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ARTICLE

# Investigating Transport Properties of Environmentally Friendly Azeotropic Binary Blends Based on Evaporation in Auto-Cascade Refrigeration

Institute of Refrigeration and Cryogenics Engineering, School of Energy and Power Engineering, University of Shanghai for Science and Technology, Shanghai, 200093, China

* Corresponding Author: Hua Zhang. Email:

(This article belongs to the Special Issue: Innovative Heat Transfer Fluids for Enhanced Energy Sustainability in Thermal Systems)

*Frontiers in Heat and Mass Transfer* **2024**, *22*(4), 1087-1105. https://doi.org/10.32604/fhmt.2024.053851

**Received** 11 May 2024; **Accepted** 09 July 2024; **Issue published** 30 August 2024

## Abstract

The exploration of performance and prediction of environmentally friendly refrigerant physical properties represents a critical endeavor. Equilibrium molecular dynamics simulations were employed to investigate the density and transport properties of propane and ethane at ultra-low temperatures under evaporative pressure conditions. The results of the density simulation of the evaporation conditions of the blends proved the validity of the simulation method. Under identical temperature and pressure conditions, increasing the proportion of R170 in the refrigerant blends leads to a density decrease while the temperature range in which the gas-liquid phase transition occurs is lower. The analysis of simulated results pertaining to viscosity, thermal conductivity, and self-diffusion coefficient reveals heightened deviation levels within the phase transition temperature zone. This increase in deviation attributed to intensified molecular activity. In terms of uncovering the physical mechanism of gas-liquid phase transition, the work illustrates the macroscopic phenomenon of the intensified existing disorder during phase transitions at the molecular level. Molecular dynamics simulations analyzing the thermophysical properties of refrigerant blends from a microscopic point of view can deepen the comprehension of the thermal optimization of refrigeration processes.## Keywords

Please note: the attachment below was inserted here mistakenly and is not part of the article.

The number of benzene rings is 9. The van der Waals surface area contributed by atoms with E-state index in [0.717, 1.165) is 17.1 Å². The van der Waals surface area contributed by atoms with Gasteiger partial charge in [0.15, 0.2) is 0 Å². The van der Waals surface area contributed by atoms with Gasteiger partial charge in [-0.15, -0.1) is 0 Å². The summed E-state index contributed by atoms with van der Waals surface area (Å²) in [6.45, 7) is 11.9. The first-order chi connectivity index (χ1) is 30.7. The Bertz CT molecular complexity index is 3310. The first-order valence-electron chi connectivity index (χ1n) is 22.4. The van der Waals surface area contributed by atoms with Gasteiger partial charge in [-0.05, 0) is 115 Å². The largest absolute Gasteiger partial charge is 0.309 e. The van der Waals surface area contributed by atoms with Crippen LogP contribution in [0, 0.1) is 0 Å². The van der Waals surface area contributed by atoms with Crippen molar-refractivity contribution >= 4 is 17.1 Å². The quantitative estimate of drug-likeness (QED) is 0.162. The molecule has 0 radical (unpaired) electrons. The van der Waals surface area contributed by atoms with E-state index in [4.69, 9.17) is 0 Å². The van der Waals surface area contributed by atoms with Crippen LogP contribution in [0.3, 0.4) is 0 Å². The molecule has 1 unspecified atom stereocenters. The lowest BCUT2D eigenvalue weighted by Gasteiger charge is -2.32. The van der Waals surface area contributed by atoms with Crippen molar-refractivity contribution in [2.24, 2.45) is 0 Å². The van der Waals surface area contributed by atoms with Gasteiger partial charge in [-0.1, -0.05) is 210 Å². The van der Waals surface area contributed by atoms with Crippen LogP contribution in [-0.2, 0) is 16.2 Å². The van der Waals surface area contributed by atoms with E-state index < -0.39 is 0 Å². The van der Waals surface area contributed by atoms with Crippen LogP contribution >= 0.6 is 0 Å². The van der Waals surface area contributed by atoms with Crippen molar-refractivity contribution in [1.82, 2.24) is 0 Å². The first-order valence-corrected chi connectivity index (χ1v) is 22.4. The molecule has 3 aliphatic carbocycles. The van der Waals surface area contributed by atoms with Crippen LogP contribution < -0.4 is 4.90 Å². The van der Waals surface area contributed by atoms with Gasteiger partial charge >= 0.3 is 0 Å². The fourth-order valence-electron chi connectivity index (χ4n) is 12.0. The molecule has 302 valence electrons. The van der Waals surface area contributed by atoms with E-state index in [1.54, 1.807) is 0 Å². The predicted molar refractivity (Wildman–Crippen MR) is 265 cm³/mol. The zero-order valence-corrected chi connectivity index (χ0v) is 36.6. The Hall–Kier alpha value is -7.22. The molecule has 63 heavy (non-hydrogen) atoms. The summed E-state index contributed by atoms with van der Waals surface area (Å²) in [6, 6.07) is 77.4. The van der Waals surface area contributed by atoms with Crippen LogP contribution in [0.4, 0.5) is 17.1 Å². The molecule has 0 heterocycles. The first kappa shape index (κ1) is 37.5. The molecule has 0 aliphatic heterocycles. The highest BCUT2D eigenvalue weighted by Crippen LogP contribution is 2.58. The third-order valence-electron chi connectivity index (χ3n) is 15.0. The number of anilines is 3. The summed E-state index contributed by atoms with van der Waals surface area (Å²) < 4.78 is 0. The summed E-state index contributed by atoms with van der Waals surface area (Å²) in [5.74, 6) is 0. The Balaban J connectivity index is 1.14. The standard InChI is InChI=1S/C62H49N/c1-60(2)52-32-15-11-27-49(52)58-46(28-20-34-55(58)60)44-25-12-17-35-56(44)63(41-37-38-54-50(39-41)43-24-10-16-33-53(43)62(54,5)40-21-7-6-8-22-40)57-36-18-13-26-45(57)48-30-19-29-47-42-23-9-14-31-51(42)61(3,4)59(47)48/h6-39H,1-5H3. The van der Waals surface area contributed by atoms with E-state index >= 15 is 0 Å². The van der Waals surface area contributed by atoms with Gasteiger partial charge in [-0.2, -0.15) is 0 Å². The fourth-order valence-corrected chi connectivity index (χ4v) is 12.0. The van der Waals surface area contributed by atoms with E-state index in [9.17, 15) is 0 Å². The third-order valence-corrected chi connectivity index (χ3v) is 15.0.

Nomenclature

AiNIST | NIST data values |

Aisim | MD simulated values |

D | Self-diffusion coefficient (m2/s) |

E | Potential energy function (J) |

e | Energy (J) |

f | Interatomic forces (J) |

J | Heat flow (W) |

kB | Boltzmann constant (1.38e−23 J/K) |

l | Bond distance (Å) |

M | Molar mass (kg/mol) |

m | Mass (kg) |

N | Atomic number |

NA | Avogadro constant (6.022e23 mol–1) |

n | Periodicity |

Pαβ | Non-diagonal component of the pressure tensor (bar) |

q | Electric charge (C) |

r | Interatomic spacing (Å) |

T | Absolute temperature (K) |

V | Volume (Å3) |

Greek Letters | |

θ | Bond angle (rad) |

ω | Dihedral angle (rad) |

ε | Potential energy well depth (J) |

ε0 | Permittivity of free space (C2/(N·m2)) |

υ | Velocity (m/s) |

ϕ | Interatomic potential energy |

ρ | Density (g/m3) |

σ | Interatomic separation at the LJ potential minimum (Å) |

Subscripts | |

i,j | Position of the corresponding atom (Å) |

0 | State of equilibrium |

α,β | Component along |